Featuring Lee D. Eisenberg, MD
What is an otolaryngologist-head and neck surgeon?
An otolaryngologist-head and neck surgeon, commonly referred to as an ear, nose, and throat doctor (ENT), is a physician who treats diseases of the head and neck, both medically and surgically. This includes diseases of the external, middle, and inner ear, the nose, oral cavity, neck, and facial structures.
What are the most common types of conditions you treat?
I treat many types of conditions including recurrent acute otitis media, chronic middle ear fluid, hearing loss, snoring, acute and chronic adenotonsillitis, allergic and non-allergic rhinitis, chronic sinusitis, hoarseness, tumors of the thyroid and parathyroid glands, cough, gastrointestinal reflux (GERD), vertigo, and headache.
Where do you practice?
I am in a large private group practice called ENT and Allergy Associates, practicing in New York and New Jersey. We have multiple offices and are the largest group in the U.S. These types of large groups are becoming more common, and from my perspective, are a great way to practice medicine. I am also on the faculty of Columbia University.
What type of training did you have?
Being an otolaryngologist takes dedication. In my case, I completed four years of college at St John's University, followed by medical school at SUNY Downstate. Next, I completed a five-year residency at the University of California, San Francisco. Originally, I had thought about orthopedic surgery, but after takingan ENT rotation, I felt that otolaryngology was what I wanted to do. I really liked the residents, faculty, and the types of medicine and surgery that I saw.
What do you like most about the specialty?
There are several reasons why I love this specialty:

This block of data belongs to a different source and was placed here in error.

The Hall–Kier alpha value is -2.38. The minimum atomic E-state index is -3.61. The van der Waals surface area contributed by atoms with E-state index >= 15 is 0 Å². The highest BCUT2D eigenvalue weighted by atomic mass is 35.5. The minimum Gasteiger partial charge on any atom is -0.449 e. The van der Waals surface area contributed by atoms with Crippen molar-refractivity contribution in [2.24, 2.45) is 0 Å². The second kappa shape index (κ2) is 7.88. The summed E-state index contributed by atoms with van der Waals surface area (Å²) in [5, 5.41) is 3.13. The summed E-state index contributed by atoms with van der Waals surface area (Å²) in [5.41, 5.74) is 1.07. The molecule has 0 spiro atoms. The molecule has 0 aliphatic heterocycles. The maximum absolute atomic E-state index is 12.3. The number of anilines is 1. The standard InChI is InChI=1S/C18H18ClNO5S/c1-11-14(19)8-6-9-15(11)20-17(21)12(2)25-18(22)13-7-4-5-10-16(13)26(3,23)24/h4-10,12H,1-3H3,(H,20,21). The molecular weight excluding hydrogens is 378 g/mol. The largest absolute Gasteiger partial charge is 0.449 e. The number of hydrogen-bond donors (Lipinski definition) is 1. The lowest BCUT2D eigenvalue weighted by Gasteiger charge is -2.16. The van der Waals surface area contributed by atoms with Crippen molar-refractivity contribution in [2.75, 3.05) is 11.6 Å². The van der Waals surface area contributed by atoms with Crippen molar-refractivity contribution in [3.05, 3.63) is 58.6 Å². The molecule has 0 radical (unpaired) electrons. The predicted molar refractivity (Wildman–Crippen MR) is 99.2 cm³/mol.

- The great diversity of the patients, from children through the elderly of both sexes
- The different illnesses I see and the ability to concentrate in specific areas of interest
- The innovations in surgical approaches that continue to be developed
- The tremendous variety of surgical procedures on can master
- The ability to do only medical care if I no longer desire to operate
- The camaraderie of my peers and the opportunity to engage with thousands of my global colleagues through the American Academy of Otolaryngology–Head and Neck Surgery
What “words of wisdom” do you have for students interested in becoming an otolaryngologist?
I would strongly recommend spending time with a practicing physician in their office while in high school, college, and the first two years of medical school to gain a better understanding of the specialty firsthand. In the third and fourth year of medical school, I recommend taking a rotation for one month.
What are the benefits to participating in the Academy’s observership program?
This is a unique opportunity to gain exposure to the specialty, see firsthand what ENTs do and the patients they treat, and meet wonderful physicians. Even if you pursue another area of medicine, you will gain an understanding of the specialty and how we can help your patients.
About Lee D. Eisenberg, MD
Lee D. Eisenberg is Board Certified in Otolaryngology and a Fellow of the American Academy of Otolaryngology–Head and Neck Surgery (AAO-HNS) and the American College of Surgeons. He is an Associate Clinical Professor of Otolaryngology-Head and Neck Surgery at Columbia University College of Physicians and Surgeons in NY, NY, and The University of Medicine and Dentistry in Newark, NJ. Dr. Eisenberg practices at Englewood Hospital and Medical Center, where he is chief of Otolaryngology, and Hackensack Medical Center. Dr. Eisenberg has received the Special Service Award from the Board of Governors of the AAO-HNS and a Presidential Citation from the AAO-HNS for his nationally recognized work in practice management.